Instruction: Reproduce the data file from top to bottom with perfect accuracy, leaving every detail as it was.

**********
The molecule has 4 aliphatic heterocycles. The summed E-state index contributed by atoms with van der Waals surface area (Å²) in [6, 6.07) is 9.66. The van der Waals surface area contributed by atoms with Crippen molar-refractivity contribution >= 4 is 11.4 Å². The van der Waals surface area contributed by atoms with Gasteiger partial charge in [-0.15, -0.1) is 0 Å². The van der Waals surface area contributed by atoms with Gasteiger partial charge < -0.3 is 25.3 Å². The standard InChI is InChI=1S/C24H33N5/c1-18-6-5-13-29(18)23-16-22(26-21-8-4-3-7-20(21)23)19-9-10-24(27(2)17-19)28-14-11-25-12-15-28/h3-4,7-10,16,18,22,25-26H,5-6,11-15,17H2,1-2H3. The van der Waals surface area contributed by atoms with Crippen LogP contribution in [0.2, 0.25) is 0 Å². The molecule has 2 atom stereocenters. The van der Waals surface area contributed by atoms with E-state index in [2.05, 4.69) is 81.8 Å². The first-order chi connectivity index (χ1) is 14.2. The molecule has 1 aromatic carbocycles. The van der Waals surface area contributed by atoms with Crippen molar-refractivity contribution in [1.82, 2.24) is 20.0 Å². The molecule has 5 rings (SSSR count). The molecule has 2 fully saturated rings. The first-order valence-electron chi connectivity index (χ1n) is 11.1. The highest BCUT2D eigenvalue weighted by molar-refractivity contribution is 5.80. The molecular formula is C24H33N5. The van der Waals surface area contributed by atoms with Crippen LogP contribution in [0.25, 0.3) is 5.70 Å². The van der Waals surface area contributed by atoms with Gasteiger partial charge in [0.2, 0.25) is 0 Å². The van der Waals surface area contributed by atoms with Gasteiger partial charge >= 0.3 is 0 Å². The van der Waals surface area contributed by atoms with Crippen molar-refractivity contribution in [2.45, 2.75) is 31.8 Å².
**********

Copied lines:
The molecule has 4 aliphatic heterocycles. The summed E-state index contributed by atoms with van der Waals surface area (Å²) in [6, 6.07) is 9.66. The van der Waals surface area contributed by atoms with Crippen molar-refractivity contribution >= 4 is 11.4 Å². The van der Waals surface area contributed by atoms with Gasteiger partial charge in [-0.15, -0.1) is 0 Å². The van der Waals surface area contributed by atoms with Gasteiger partial charge < -0.3 is 25.3 Å². The standard InChI is InChI=1S/C24H33N5/c1-18-6-5-13-29(18)23-16-22(26-21-8-4-3-7-20(21)23)19-9-10-24(27(2)17-19)28-14-11-25-12-15-28/h3-4,7-10,16,18,22,25-26H,5-6,11-15,17H2,1-2H3. The van der Waals surface area contributed by atoms with Crippen LogP contribution in [0.2, 0.25) is 0 Å². The molecule has 2 atom stereocenters. The van der Waals surface area contributed by atoms with E-state index in [2.05, 4.69) is 81.8 Å². The first-order chi connectivity index (χ1) is 14.2. The molecule has 1 aromatic carbocycles. The van der Waals surface area contributed by atoms with Crippen molar-refractivity contribution in [1.82, 2.24) is 20.0 Å². The molecule has 5 rings (SSSR count). The molecule has 2 fully saturated rings. The first-order valence-electron chi connectivity index (χ1n) is 11.1. The highest BCUT2D eigenvalue weighted by molar-refractivity contribution is 5.80. The molecular formula is C24H33N5. The van der Waals surface area contributed by atoms with Crippen LogP contribution in [0.25, 0.3) is 5.70 Å². The van der Waals surface area contributed by atoms with Gasteiger partial charge in [0.2, 0.25) is 0 Å². The van der Waals surface area contributed by atoms with Gasteiger partial charge >= 0.3 is 0 Å². The van der Waals surface area contributed by atoms with Crippen molar-refractivity contribution in [2.45, 2.75) is 31.8 Å².